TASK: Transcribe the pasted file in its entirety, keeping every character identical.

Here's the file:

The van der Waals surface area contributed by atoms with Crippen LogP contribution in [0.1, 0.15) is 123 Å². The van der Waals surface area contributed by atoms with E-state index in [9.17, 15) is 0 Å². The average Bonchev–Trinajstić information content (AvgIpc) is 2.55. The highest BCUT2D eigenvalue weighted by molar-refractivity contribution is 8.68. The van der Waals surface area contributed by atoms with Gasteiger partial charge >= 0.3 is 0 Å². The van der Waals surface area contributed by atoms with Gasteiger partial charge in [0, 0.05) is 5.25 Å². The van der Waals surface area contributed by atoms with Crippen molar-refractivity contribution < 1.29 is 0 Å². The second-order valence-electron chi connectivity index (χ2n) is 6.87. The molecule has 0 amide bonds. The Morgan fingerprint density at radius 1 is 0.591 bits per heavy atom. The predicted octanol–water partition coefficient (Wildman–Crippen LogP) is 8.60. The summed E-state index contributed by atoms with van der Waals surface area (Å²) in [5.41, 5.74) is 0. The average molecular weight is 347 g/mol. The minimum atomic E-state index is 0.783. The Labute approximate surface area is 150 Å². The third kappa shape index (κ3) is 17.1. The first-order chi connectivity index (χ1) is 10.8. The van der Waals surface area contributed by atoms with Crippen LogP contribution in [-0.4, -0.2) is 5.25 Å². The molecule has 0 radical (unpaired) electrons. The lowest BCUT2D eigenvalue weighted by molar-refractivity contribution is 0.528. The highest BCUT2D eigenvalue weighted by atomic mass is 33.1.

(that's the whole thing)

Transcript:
The van der Waals surface area contributed by atoms with Crippen LogP contribution in [0.1, 0.15) is 123 Å². The van der Waals surface area contributed by atoms with E-state index in [9.17, 15) is 0 Å². The average Bonchev–Trinajstić information content (AvgIpc) is 2.55. The highest BCUT2D eigenvalue weighted by molar-refractivity contribution is 8.68. The van der Waals surface area contributed by atoms with Gasteiger partial charge >= 0.3 is 0 Å². The van der Waals surface area contributed by atoms with Gasteiger partial charge in [0, 0.05) is 5.25 Å². The van der Waals surface area contributed by atoms with Crippen molar-refractivity contribution < 1.29 is 0 Å². The second-order valence-electron chi connectivity index (χ2n) is 6.87. The molecule has 0 amide bonds. The Morgan fingerprint density at radius 1 is 0.591 bits per heavy atom. The predicted octanol–water partition coefficient (Wildman–Crippen LogP) is 8.60. The summed E-state index contributed by atoms with van der Waals surface area (Å²) in [5.41, 5.74) is 0. The average molecular weight is 347 g/mol. The minimum atomic E-state index is 0.783. The Labute approximate surface area is 150 Å². The third kappa shape index (κ3) is 17.1. The first-order chi connectivity index (χ1) is 10.8. The van der Waals surface area contributed by atoms with Crippen LogP contribution in [-0.4, -0.2) is 5.25 Å². The molecule has 0 radical (unpaired) electrons. The lowest BCUT2D eigenvalue weighted by molar-refractivity contribution is 0.528. The highest BCUT2D eigenvalue weighted by atomic mass is 33.1.